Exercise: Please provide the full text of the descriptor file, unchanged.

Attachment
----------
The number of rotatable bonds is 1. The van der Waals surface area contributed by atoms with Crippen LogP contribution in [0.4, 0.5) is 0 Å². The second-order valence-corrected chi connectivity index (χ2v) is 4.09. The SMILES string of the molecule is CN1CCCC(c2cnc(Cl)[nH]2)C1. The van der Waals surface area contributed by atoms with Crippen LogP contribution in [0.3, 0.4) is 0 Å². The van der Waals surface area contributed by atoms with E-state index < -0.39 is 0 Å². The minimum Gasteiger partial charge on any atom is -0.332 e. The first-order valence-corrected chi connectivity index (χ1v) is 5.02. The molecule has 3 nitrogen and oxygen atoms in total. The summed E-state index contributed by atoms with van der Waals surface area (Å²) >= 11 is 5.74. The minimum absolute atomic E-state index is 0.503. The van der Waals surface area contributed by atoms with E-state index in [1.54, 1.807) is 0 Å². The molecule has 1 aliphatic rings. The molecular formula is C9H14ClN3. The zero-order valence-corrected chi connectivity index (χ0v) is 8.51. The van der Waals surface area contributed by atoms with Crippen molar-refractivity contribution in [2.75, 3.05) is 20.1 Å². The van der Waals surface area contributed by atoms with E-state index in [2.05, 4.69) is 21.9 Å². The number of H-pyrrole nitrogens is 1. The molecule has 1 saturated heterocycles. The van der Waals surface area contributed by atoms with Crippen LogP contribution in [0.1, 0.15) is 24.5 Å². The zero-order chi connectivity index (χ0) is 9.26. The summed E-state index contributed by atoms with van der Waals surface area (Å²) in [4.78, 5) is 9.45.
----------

The number of rotatable bonds is 1. The van der Waals surface area contributed by atoms with Crippen LogP contribution in [0.4, 0.5) is 0 Å². The second-order valence-corrected chi connectivity index (χ2v) is 4.09. The SMILES string of the molecule is CN1CCCC(c2cnc(Cl)[nH]2)C1. The van der Waals surface area contributed by atoms with Crippen LogP contribution in [0.3, 0.4) is 0 Å². The van der Waals surface area contributed by atoms with E-state index < -0.39 is 0 Å². The minimum Gasteiger partial charge on any atom is -0.332 e. The first-order valence-corrected chi connectivity index (χ1v) is 5.02. The molecule has 3 nitrogen and oxygen atoms in total. The summed E-state index contributed by atoms with van der Waals surface area (Å²) >= 11 is 5.74. The minimum absolute atomic E-state index is 0.503. The van der Waals surface area contributed by atoms with E-state index in [1.54, 1.807) is 0 Å². The molecule has 1 aliphatic rings. The molecular formula is C9H14ClN3. The zero-order valence-corrected chi connectivity index (χ0v) is 8.51. The van der Waals surface area contributed by atoms with Crippen molar-refractivity contribution in [2.75, 3.05) is 20.1 Å². The van der Waals surface area contributed by atoms with E-state index in [2.05, 4.69) is 21.9 Å². The number of H-pyrrole nitrogens is 1. The molecule has 1 saturated heterocycles. The van der Waals surface area contributed by atoms with Crippen LogP contribution in [0.1, 0.15) is 24.5 Å². The zero-order chi connectivity index (χ0) is 9.26. The summed E-state index contributed by atoms with van der Waals surface area (Å²) in [4.78, 5) is 9.45.